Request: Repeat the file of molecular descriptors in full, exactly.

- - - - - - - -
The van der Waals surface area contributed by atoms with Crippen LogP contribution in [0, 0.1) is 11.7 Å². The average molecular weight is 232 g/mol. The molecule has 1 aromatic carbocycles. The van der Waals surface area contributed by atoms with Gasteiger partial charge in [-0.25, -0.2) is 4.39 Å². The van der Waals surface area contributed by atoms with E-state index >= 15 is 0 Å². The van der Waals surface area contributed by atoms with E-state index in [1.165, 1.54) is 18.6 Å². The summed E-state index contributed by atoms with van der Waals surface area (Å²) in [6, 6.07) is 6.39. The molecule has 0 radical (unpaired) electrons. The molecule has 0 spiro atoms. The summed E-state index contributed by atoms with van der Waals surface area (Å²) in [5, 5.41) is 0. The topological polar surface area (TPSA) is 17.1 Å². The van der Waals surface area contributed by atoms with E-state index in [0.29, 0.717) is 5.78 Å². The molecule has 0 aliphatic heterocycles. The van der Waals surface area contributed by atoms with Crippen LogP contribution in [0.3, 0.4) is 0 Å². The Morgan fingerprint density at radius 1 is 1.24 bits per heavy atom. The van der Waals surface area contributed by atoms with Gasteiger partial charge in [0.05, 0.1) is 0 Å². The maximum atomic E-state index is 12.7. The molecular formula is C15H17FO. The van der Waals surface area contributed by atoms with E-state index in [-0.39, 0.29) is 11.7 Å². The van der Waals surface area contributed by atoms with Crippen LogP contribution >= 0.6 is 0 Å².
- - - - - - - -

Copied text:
The van der Waals surface area contributed by atoms with Crippen LogP contribution in [0, 0.1) is 11.7 Å². The average molecular weight is 232 g/mol. The molecule has 1 aromatic carbocycles. The van der Waals surface area contributed by atoms with Gasteiger partial charge in [-0.25, -0.2) is 4.39 Å². The van der Waals surface area contributed by atoms with E-state index >= 15 is 0 Å². The van der Waals surface area contributed by atoms with E-state index in [1.165, 1.54) is 18.6 Å². The summed E-state index contributed by atoms with van der Waals surface area (Å²) in [6, 6.07) is 6.39. The molecule has 0 radical (unpaired) electrons. The molecule has 0 spiro atoms. The summed E-state index contributed by atoms with van der Waals surface area (Å²) in [5, 5.41) is 0. The topological polar surface area (TPSA) is 17.1 Å². The van der Waals surface area contributed by atoms with E-state index in [0.29, 0.717) is 5.78 Å². The molecule has 0 aliphatic heterocycles. The van der Waals surface area contributed by atoms with Crippen LogP contribution in [0.3, 0.4) is 0 Å². The Morgan fingerprint density at radius 1 is 1.24 bits per heavy atom. The van der Waals surface area contributed by atoms with Gasteiger partial charge in [0.05, 0.1) is 0 Å². The maximum atomic E-state index is 12.7. The molecular formula is C15H17FO. The van der Waals surface area contributed by atoms with E-state index in [-0.39, 0.29) is 11.7 Å². The van der Waals surface area contributed by atoms with Crippen LogP contribution >= 0.6 is 0 Å².